(Reuters) - In a broad expansion of the information gathered from applicants for U.S. visas, the federal government is proposing to collect social media identities from nearly everyone who seeks entry into the United States, according to a State Department filing on Friday.
The proposal, if approved by the Office of Management and Budget (OMB), would require most immigrant and non-immigrant visa applicants to list all social media identities they have used in the past five years.
The information will be used to vet and identify them, according to the proposals, which would affect about 14.7 million people annually.
The proposals support President Donald Trump’s promise to institute “extreme vetting” of foreigners entering the United states to prevent terrorism.
Previously, under rules instituted last May, consular officials were instructed to collect social media identifiers only when they determined “that such information is required to confirm identity or conduct more rigorous national security vetting,” a State Department official said at the time.
The State Department said then that the tighter vetting would apply only to those “who have been determined to warrant additional scrutiny in connection with terrorism or other national security-related visa ineligibilities.”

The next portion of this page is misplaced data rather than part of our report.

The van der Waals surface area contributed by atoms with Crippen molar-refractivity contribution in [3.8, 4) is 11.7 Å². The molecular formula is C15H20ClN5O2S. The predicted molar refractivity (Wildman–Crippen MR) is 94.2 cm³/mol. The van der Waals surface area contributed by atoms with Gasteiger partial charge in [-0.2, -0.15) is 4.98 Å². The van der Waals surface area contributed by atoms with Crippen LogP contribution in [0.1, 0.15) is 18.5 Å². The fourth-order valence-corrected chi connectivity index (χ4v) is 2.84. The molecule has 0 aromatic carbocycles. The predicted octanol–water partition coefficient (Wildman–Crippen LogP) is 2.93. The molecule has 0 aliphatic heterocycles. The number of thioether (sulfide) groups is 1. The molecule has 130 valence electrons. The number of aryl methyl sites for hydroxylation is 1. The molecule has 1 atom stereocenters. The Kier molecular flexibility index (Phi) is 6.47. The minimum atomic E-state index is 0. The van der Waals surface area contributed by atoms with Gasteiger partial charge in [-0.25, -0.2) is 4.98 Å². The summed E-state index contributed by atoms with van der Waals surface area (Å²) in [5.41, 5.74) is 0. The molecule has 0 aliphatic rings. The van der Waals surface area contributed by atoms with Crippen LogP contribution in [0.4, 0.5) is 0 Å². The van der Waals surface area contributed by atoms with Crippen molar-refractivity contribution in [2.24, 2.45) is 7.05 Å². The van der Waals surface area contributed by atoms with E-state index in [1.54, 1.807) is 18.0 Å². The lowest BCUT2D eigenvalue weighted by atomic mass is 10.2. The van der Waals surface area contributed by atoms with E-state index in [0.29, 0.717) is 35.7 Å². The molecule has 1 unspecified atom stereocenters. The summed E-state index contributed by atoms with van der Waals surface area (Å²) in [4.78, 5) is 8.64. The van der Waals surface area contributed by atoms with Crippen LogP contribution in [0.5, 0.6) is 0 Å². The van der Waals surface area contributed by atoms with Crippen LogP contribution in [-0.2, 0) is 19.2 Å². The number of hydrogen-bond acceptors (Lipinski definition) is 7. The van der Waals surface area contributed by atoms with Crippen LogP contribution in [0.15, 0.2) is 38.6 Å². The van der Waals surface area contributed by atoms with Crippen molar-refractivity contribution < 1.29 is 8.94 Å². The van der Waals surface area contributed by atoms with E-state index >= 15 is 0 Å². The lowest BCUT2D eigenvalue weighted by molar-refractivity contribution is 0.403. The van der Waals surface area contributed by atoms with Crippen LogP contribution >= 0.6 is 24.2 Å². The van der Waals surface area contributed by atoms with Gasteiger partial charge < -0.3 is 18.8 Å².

The American Civil Liberties Union expressed concern, saying the move would have a “chilling” effect on freedom of speech and association.
“People will now have to wonder if what they say online will be misconstrued or misunderstood by a government official,” Hina Shamsi, director ACLU’s National Security Project, said in a statement.
“We’re also concerned about how the Trump administration defines the vague and over-broad term ‘terrorist activities’ because it is inherently political and can be used to discriminate against immigrants who have done nothing wrong,” she said.
“There is a real risk that social media vetting will unfairly target immigrants and travelers from Muslim-majority countries for discriminatory visa denials, without doing anything to protect national security.”
The new proposal was published in the Federal Register on Friday. The public has 60 days to comment on the revised procedures before the OMB approves or rejects them.
If approved, the measures also will require applicants to submit five years of previously used telephone numbers, email addresses and their international travel history. They will be asked if they have been deported or removed from any country and whether family members have been involved in terrorist activities, the department said.
The department said it intends not to routinely ask most diplomatic and official visa applicants for the additional information.
(This version of the story corrects to read “she said,” instead of “he said” in ninth paragraph)
Additional reporting by David Brunnstrom and Lesley Wroughton; Editing by Sue Horton, Bill Trott and David Gregorio